OTTAWA — Canada will not be spared the impact of food shortages and price shocks if global warming is not kept below 2 degrees Celsius, a new report on land use and climate change suggests.
The report, released Thursday by the United Nations Intergovernmental Panel on Climate Change, delivers stark warnings about the need for drastic changes to agricultural practices, human consumption habits and forestry management to prevent an escalation in the climate-change-related floods and forest fires that could lead to a global famine.
The Paris climate change agreement is straining to keep global warming below 2 C and as close to 1.5 C as possible, and Thursday’s report is the third in 10 months to lay bare the consequences if it fails. It also comes a week after the planet experienced its hottest month ever in July, following the warmest April, May and June on record.
At warming above 1.5 C, the report predicts periodic food shocks, significant and widespread melting of permafrost and an increase in the length of wildfire seasons.
Above 2 C, there will be sustained disruptions in food supplies all around the world, widespread increases in wildfire damage and detectable losses of soil and vegetation that can be attributed to climate change.
It is projected that for every degree of global warming, the world’s yield of wheat will fall six per cent, corn by 7.4 per cent, and rice and soybeans both by a little more than three per cent each. Together those four crops account for two-thirds of the calories consumed by people, and with the population growing by 80 million people each year on average, the world needs to produce more food, not less.
Werner Kurz, a senior research scientist at Natural Resources Canada and one of two Canadians among 108 scientists who co-authored the report, said he doesn’t think most people understand the magnitude and pace of climate change, but he also said he believes reports like Thursday’s must be used to deliver potential solutions, not just nightmares.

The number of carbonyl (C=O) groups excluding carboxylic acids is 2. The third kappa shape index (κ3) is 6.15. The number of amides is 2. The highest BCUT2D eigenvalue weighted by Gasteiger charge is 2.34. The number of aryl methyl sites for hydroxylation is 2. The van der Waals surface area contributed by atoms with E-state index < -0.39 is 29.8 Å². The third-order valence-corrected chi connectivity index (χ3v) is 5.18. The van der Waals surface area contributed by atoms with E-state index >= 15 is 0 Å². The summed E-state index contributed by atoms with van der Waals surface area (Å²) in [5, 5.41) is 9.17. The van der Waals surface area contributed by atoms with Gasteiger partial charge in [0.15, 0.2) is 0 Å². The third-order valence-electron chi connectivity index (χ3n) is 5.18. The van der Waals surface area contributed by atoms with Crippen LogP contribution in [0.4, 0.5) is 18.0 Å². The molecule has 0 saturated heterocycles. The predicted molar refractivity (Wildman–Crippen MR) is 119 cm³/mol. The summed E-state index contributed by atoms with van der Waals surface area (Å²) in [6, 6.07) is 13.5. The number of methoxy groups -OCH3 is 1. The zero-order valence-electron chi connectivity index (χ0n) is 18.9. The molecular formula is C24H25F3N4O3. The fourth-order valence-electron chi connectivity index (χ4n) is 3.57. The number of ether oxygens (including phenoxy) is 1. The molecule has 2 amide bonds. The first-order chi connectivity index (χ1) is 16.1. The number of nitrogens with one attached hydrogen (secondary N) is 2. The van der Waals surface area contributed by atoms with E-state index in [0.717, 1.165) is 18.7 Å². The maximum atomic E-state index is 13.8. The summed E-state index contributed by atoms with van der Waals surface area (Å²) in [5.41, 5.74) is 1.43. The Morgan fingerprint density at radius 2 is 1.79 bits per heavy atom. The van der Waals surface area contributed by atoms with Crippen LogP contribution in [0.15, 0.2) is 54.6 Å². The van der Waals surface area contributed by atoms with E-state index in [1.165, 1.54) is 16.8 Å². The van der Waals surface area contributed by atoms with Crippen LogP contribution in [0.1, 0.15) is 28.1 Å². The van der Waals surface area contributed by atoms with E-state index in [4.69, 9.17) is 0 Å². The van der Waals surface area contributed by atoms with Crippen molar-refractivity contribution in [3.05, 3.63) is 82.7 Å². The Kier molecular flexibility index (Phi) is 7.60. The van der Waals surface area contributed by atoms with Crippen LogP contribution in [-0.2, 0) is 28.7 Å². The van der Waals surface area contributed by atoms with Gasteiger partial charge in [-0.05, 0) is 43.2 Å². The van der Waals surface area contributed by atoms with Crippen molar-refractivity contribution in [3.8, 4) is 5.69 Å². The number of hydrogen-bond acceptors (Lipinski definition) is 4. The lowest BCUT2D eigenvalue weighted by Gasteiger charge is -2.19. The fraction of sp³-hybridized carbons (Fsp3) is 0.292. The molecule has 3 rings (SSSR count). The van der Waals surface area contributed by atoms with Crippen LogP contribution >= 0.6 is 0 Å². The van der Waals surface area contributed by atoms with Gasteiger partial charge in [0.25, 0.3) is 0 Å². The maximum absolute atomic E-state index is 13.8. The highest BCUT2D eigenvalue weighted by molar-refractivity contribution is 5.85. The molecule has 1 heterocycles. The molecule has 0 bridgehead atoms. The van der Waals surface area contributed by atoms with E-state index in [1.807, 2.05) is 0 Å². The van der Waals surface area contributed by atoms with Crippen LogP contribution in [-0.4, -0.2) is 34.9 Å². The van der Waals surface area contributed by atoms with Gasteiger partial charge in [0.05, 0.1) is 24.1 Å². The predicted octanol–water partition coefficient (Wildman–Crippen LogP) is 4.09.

“As scientists we need to be careful in sort of communicating doomsday scenarios because if we create a fearful world, then inaction will be the consequence,” he said. “People will be paralyzed and fearful.
“What instead this report is trying to do — and I hope is successful in achieving — is to, yes, lay out the consequences of inaction, but also then highlight the many opportunities we have for action and the co-benefits this has for livelihoods, for water.”
Kurz said to slow global warming, people need to burn fewer fossil fuels and improve how land is used, so that it not only contributes fewer greenhouse emissions, but also absorbs more of them.
The report suggests agriculture, forestry and other land use activities contributed almost one-quarter of the greenhouse gas emissions produced by human activity between 2007 and 2016.
That includes changing human diets to be more plant-based and less meat-based, because plant-based proteins require less farmland.
It also means diversifying the kinds of trees being planted in forests rather than focusing entirely on coniferous trees, which burn differently than deciduous trees. Using more wood to build things like houses and buildings and replanting with more diverse species can help regenerate forests, which become bigger risks for fires when they are old, he said.
But Kurz, whose job for Natural Resources Canada is to track the contributions forests make to Canada’s emissions, said there is a vicious cycle in play where climate change has made more forests vulnerable to burning, but that burning is then contributing to more climate change.
Catherine Abreu, executive director of the Climate Action Network Canada, said the idea of diversifying forests is critical to improving their management.
“Canadians and Canadian governments tend to think of our forests as carbon sinks rather than sources of emissions, but we know that has been false now for a couple of years,” she said.
Kurz acknowledged that the changes needed likely won’t come easily for many people, but he said understanding the implications of not doing it should help.
“What we need to realize is that how we choose to live will have an impact on future climate.”
Mia Rabson, The Canadian Press